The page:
McMaster University

McMaster University

Arthroscopic Management of Femeroacetabular Impingement


We would like to share with you the most recent publication from the MacOrtho team on the topic of arthroscopic management of femeroacetabular impingment (FAI):

Ayeni OR, Wong I, Chien T, Musahl V, Kelly BT, Bhandari M. Surgical Indications for Arthroscopic Management of Femoroacetabular Impingement. Arthroscopy. 2012 Apr 23. [Epub ahead of print]

Abstract
PURPOSE:
The clinical literature was systematically reviewed to determine the consistently reported indications for arthroscopic management of femoroacetabular impingement (FAI).
METHODS:
Two databases (Medline and EMBASE) were screened for clinical studies involving the arthroscopic surgical management of FAI. A full-text review of eligible studies was conducted, and the references were searched. Articles published from 1980 until June 2011 were included, and the inclusion criteria were as follows: studies of human patients of all ages and genders with FAI, studies with a minimum of 6 months of patient follow-up, and studies reporting clinical outcome data. A quality assessment of the included articles was conducted.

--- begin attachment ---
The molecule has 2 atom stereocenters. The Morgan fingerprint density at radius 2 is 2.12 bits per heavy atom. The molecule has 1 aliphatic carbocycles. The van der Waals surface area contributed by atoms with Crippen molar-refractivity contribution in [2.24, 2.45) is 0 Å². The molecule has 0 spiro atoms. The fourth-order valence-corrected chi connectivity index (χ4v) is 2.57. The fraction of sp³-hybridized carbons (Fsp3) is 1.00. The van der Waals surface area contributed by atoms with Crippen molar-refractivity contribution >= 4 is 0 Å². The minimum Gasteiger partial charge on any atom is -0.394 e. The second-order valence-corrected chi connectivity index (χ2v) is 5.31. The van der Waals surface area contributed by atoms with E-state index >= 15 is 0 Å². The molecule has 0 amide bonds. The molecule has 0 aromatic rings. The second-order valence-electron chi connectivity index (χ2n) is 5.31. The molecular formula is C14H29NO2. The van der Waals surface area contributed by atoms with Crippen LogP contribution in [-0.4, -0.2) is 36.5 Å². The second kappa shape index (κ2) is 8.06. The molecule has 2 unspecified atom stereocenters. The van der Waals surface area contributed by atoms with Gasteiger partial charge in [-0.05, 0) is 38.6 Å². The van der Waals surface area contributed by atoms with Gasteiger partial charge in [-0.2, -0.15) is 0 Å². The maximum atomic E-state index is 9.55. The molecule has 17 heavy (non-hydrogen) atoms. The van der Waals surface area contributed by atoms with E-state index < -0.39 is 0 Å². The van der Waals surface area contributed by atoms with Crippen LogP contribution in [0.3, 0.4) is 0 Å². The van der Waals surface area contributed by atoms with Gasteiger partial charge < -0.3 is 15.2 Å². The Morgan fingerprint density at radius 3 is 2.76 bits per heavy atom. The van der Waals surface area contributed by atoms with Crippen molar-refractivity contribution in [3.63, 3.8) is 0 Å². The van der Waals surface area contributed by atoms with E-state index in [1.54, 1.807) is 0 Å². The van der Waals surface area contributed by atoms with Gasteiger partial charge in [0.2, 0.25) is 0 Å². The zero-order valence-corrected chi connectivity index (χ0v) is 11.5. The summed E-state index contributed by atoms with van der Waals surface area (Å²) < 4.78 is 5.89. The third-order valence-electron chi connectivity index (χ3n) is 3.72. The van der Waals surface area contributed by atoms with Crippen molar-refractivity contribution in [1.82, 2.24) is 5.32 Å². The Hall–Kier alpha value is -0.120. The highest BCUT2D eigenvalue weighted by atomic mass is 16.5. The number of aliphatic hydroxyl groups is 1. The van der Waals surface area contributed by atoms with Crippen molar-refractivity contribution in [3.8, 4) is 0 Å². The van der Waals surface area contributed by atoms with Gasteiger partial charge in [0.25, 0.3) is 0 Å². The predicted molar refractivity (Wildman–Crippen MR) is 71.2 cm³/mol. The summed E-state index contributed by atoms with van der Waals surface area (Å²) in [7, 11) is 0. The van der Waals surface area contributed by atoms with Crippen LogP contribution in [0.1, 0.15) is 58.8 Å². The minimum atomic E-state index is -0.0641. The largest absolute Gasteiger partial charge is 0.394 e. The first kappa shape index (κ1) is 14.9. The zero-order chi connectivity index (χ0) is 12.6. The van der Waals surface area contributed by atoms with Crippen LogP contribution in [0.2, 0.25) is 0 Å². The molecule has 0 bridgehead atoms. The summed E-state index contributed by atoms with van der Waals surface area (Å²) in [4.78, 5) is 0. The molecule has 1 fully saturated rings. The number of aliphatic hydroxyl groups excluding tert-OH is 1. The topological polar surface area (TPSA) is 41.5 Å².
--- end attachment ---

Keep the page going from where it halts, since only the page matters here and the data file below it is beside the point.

RESULTS:
We included 20 articles in this review, involving a total of 1,368 patients. We identified a lack of consensus on clinical and radiographic indications for the arthroscopic management of FAI. The indications varied from a positive impingement sign (45%) and symptoms or pain for more than 6 months (35%) to a series of positive special tests (25%). Commonly reported radiographic indicators for arthroscopic FAI management included the following: results from a computed tomography scan or magnetic resonance imaging (60%), cam or pincer lesions evident on anteroposterior and/or lateral radiographs (50%), loss of sphericity of the femoral neck (30%), acetabular retroversion (30%), magnetic resonance arthrography (25%), reduction in head-neck offset (25%), an alpha angle greater than 50° (25%), and coxa profunda (25%).
CONCLUSIONS:
We found that there was great inconsistency among the indications for arthroscopic management of FAI. Clinical and radiographic indices remain largely unvalidated. This review highlights the need for more consistent reporting of surgical indications for the arthroscopic management of FAI. Future research should explore what combination of clinical and radiographic indications should be best used to determine arthroscopic FAI management.
LEVEL OF EVIDENCE:
Level IV, systematic review of Level II to IV studies.

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